I truly believe that Napoli will finish top of this group. The job that Maurizio Sarri has done with the club from Naples is remarkable.
He’s turned them from a team who were competing for the final European place to a team who many are predicting may beat Juventus to the Scudetto this year.
Like Manchester City, their attacking talent is endless. The likes of Dries Mertens, Jose Callejon, Lorenzo Insigne, Arkadiusz Milik and club captain Marek Hamsik have all turned Napoli to an Italian powerhouse again.
Like all Italian clubs, Napoli’s defence is strong and powerful.
The centre-back trio of Kalidou Koulibaly, Raul Albiol and Lorenzo Tonelli form a formidable defence who have stopped many great attackers in Serie A. Add to this the fortress that is the San Paolo, they will be a force to be reckoned with this season.
Shakhtar are also a difficult team to play against. Famed throughout the years for developing young talent from South America, they are always linked with a fast style of football that is free flowing and full of flair.
Like Napoli and Manchester City, Shakhtar’s attack is endless. Marlos, Taison, Bernard, Fred and Facundo Ferreyra will cause problems. Add to this club legend Darijo Srna commanding the right wing, they could be a darkhorse for this year’s competition.
The only negative that could go against Shakhtar this season is the fact that they are not playing in the Donbass Arena due to the terrible war in Crimea. Now playing in Kharkiv, Shakhtar will have to find a way of making it work in their advantage.
Dutch champions Feyenoord will be again a challenge for all teams in the group.
They are a very balanced team, which could go their way, especially in such an attacking group like this one. The likes of Nicolai Jorgensen and Jens Toornstra helped Feyenoord to the top last season, while at the back, Sven van Beek and Eric Botteghin were warriors at the back.
Like Shakhtar and Napoli, Feyenoord’s stadium, De Kuip, will be a cauldron of noise as Champions League nights return to Rotterdam.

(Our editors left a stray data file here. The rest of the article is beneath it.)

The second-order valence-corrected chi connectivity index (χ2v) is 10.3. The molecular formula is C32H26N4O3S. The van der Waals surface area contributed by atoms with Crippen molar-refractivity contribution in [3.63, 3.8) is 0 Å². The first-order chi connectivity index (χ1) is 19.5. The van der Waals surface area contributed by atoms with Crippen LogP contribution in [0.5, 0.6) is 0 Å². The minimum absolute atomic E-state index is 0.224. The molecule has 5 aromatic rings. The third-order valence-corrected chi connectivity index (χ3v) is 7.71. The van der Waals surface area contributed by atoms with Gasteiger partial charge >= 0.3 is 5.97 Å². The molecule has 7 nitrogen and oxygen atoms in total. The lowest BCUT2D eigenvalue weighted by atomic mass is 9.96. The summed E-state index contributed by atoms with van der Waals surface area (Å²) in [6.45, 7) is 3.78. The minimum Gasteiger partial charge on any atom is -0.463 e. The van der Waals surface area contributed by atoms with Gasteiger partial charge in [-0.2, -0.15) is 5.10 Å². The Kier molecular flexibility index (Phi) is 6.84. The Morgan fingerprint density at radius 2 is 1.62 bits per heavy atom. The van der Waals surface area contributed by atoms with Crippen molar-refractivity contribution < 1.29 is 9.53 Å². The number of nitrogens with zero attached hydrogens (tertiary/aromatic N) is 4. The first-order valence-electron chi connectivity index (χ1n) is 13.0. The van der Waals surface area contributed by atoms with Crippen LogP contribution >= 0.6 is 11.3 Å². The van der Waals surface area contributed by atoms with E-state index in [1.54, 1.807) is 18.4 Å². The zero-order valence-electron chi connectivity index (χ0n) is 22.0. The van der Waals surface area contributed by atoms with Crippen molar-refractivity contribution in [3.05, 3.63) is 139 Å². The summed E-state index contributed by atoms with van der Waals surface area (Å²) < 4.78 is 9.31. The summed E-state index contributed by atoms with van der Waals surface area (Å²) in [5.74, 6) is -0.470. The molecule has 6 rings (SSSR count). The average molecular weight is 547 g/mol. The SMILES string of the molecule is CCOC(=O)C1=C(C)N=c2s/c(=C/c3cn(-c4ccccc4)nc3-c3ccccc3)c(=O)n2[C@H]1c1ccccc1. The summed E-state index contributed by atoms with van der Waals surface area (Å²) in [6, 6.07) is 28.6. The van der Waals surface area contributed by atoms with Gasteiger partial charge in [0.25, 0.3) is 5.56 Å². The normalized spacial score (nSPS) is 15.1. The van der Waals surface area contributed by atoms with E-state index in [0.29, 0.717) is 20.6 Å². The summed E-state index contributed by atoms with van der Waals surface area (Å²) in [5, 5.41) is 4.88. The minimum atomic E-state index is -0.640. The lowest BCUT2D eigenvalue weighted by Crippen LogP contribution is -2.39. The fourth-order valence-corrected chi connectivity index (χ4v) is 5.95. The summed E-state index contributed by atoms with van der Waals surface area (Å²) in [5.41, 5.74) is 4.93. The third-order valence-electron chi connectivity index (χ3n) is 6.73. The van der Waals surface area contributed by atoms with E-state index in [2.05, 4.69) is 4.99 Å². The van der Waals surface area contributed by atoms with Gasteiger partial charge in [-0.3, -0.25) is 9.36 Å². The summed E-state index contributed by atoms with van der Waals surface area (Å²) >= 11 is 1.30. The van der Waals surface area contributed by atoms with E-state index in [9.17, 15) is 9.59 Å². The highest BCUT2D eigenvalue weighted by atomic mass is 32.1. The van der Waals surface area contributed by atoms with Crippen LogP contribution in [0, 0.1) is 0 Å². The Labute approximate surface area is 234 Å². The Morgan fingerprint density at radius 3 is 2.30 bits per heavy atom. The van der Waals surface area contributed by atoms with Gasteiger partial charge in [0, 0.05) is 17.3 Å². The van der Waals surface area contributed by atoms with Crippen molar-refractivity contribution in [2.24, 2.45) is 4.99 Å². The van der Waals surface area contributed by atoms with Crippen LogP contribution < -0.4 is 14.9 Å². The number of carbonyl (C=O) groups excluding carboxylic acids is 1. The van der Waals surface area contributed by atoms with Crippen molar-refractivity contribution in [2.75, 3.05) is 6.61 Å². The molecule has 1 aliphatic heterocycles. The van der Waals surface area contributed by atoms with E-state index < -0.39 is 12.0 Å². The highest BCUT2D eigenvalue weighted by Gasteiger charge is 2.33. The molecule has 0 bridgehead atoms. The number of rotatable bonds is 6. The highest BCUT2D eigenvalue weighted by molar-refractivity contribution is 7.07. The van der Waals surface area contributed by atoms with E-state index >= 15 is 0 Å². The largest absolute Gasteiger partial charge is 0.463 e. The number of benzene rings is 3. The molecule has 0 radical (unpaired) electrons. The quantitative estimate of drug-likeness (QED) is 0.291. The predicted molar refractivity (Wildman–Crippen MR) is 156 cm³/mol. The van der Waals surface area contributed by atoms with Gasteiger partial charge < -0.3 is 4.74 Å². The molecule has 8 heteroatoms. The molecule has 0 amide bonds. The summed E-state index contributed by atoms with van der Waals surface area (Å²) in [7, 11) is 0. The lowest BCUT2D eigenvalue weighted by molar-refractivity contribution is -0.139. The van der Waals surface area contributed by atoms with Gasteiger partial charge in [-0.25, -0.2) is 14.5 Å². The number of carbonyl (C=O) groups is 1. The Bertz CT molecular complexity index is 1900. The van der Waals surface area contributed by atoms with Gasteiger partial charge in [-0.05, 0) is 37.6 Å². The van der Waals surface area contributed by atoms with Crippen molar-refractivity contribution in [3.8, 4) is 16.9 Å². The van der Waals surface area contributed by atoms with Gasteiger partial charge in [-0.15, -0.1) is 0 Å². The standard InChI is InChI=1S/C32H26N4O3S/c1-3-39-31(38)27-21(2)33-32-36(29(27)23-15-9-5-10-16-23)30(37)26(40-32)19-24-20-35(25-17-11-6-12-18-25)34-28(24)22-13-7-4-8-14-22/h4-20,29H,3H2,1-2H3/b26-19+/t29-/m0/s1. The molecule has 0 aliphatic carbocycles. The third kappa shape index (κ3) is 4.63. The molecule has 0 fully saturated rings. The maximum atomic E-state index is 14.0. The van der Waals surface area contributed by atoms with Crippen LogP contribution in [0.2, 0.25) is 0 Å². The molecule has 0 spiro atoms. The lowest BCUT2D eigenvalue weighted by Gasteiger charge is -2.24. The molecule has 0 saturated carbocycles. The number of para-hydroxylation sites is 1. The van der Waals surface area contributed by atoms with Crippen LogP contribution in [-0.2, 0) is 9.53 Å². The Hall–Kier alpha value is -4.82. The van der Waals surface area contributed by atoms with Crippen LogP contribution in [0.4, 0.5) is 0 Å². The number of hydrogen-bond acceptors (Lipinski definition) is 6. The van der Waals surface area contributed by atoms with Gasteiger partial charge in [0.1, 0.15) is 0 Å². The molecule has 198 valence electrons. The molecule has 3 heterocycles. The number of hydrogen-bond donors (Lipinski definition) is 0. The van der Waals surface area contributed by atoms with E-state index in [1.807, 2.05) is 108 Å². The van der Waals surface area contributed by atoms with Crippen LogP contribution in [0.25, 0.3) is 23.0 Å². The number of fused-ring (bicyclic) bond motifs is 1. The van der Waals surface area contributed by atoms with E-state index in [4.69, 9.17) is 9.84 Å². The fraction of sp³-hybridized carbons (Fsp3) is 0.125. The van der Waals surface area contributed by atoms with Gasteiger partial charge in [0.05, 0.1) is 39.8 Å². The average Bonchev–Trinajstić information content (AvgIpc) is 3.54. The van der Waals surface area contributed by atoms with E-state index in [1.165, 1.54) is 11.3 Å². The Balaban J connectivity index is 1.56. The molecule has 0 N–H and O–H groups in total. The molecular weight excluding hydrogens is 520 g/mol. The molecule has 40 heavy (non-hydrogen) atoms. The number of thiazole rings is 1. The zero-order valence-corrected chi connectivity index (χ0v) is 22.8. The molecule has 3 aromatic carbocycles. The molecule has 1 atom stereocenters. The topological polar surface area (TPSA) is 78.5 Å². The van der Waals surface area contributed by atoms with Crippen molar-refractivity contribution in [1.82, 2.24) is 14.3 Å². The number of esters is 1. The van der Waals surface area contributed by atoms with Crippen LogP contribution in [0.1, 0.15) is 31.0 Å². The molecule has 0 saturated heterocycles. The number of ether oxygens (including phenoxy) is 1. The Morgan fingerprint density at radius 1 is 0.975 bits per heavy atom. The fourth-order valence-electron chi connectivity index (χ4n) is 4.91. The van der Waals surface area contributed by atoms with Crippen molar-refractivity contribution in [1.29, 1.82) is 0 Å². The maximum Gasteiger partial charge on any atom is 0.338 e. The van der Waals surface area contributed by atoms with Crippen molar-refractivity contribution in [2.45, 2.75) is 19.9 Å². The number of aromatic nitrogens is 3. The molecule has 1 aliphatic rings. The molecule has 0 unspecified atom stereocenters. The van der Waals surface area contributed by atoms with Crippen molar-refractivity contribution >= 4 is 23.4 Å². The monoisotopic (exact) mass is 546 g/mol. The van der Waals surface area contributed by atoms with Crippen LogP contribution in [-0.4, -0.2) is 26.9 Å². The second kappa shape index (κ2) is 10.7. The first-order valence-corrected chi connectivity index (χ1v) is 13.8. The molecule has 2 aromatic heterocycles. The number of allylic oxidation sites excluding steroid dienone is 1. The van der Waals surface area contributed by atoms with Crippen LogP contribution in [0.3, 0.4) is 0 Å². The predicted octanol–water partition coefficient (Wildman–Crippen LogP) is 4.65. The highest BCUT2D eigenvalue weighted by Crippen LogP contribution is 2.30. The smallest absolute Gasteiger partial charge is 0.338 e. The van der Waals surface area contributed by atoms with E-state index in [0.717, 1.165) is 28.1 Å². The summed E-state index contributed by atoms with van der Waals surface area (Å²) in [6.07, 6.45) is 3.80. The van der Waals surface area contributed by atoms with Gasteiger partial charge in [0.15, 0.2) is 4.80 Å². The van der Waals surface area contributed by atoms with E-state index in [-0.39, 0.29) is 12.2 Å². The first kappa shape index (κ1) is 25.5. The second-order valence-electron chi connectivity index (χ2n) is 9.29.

Will Manchester City’s atmosphere at the Etihad hamper their chances this season?
- Manchester City
- Shakhtar Donetsk
Group G – Monaco, Porto, Besiktas, RB Leipzig
This is the most open group in the competition. Every club in this group is of the same stature and the quality is the same throughout.
Monaco have had a very eventful summer. Many of Monaco’s stars from last season have left to go to their European rivals, but Monaco have rebuilt well.
They’ve bought in the likes of Terence Kongolo, Rachid Ghezzal, Keita Baldé, Youri Tielemans and Stevan Jovetic. Players which will fit seamlessly into the attacking mindset of Monaco.
Plus, their start to the Ligue 1 season suggests that the departures at the club hasn’t affected Monaco too much, but I don’t think they will be able to emulate their Champions League run from last season.
Porto, for the first time in a few seasons, haven’t had an exodus of talent. Yes, they’ve lost the likes of Ruben Neves, Willy Boly and Juan Quintero, who have featured heavily in the past for the Portuguese club. Yet, they were rarely used last season.
Most importantly, they’ve kept their important players like Alex Telles, Yassine Brahimi and Ivan Marcano. Add to this the returning players. Vincent Aboubakar, who was on loan at Besiktas last season, will be able to replace Andre Silva. While Ricardo Perreira has come into the squad after a breakout season at Nice last season.
Besiktas, I believe, can go far into the competition this year. Asserting themselves at the top of the Super Lig for a couple of seasons now, they’ve managed to attract some big players to Istanbul.